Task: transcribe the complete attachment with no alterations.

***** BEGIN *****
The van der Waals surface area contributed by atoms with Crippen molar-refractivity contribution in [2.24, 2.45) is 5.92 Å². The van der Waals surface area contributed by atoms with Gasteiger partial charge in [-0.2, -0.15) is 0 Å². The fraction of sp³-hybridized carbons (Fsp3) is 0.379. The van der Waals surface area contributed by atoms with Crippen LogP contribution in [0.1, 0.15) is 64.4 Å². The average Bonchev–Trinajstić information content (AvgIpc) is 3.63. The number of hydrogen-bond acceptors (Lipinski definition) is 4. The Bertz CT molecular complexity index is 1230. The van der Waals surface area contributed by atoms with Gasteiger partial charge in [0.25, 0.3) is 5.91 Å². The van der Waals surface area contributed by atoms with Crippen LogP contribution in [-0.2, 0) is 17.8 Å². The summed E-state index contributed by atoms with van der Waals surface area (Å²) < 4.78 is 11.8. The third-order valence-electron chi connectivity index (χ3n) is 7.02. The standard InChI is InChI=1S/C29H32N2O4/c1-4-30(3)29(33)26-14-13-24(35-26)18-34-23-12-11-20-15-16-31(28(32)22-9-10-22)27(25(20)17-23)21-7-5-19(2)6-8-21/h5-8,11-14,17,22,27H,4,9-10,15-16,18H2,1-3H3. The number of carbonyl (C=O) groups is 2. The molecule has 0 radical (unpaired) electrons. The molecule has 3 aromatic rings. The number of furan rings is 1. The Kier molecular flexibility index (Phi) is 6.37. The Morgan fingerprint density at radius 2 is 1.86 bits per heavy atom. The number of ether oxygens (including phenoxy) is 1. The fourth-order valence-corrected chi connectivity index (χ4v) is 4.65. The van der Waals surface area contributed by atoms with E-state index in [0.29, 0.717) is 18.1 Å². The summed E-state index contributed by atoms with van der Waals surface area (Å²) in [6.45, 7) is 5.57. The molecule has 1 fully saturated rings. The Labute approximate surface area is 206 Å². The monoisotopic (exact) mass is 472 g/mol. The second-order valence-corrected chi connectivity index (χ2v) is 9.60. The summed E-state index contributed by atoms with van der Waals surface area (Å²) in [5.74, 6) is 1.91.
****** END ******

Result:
The van der Waals surface area contributed by atoms with Crippen molar-refractivity contribution in [2.24, 2.45) is 5.92 Å². The van der Waals surface area contributed by atoms with Gasteiger partial charge in [-0.2, -0.15) is 0 Å². The fraction of sp³-hybridized carbons (Fsp3) is 0.379. The van der Waals surface area contributed by atoms with Crippen LogP contribution in [0.1, 0.15) is 64.4 Å². The average Bonchev–Trinajstić information content (AvgIpc) is 3.63. The number of hydrogen-bond acceptors (Lipinski definition) is 4. The Bertz CT molecular complexity index is 1230. The van der Waals surface area contributed by atoms with Gasteiger partial charge in [0.25, 0.3) is 5.91 Å². The van der Waals surface area contributed by atoms with Crippen LogP contribution in [-0.2, 0) is 17.8 Å². The summed E-state index contributed by atoms with van der Waals surface area (Å²) < 4.78 is 11.8. The third-order valence-electron chi connectivity index (χ3n) is 7.02. The standard InChI is InChI=1S/C29H32N2O4/c1-4-30(3)29(33)26-14-13-24(35-26)18-34-23-12-11-20-15-16-31(28(32)22-9-10-22)27(25(20)17-23)21-7-5-19(2)6-8-21/h5-8,11-14,17,22,27H,4,9-10,15-16,18H2,1-3H3. The number of carbonyl (C=O) groups is 2. The molecule has 0 radical (unpaired) electrons. The molecule has 3 aromatic rings. The number of furan rings is 1. The Kier molecular flexibility index (Phi) is 6.37. The Morgan fingerprint density at radius 2 is 1.86 bits per heavy atom. The number of ether oxygens (including phenoxy) is 1. The fourth-order valence-corrected chi connectivity index (χ4v) is 4.65. The van der Waals surface area contributed by atoms with E-state index in [0.29, 0.717) is 18.1 Å². The summed E-state index contributed by atoms with van der Waals surface area (Å²) in [6.45, 7) is 5.57. The molecule has 1 fully saturated rings. The Labute approximate surface area is 206 Å². The monoisotopic (exact) mass is 472 g/mol. The second-order valence-corrected chi connectivity index (χ2v) is 9.60. The summed E-state index contributed by atoms with van der Waals surface area (Å²) in [5.74, 6) is 1.91.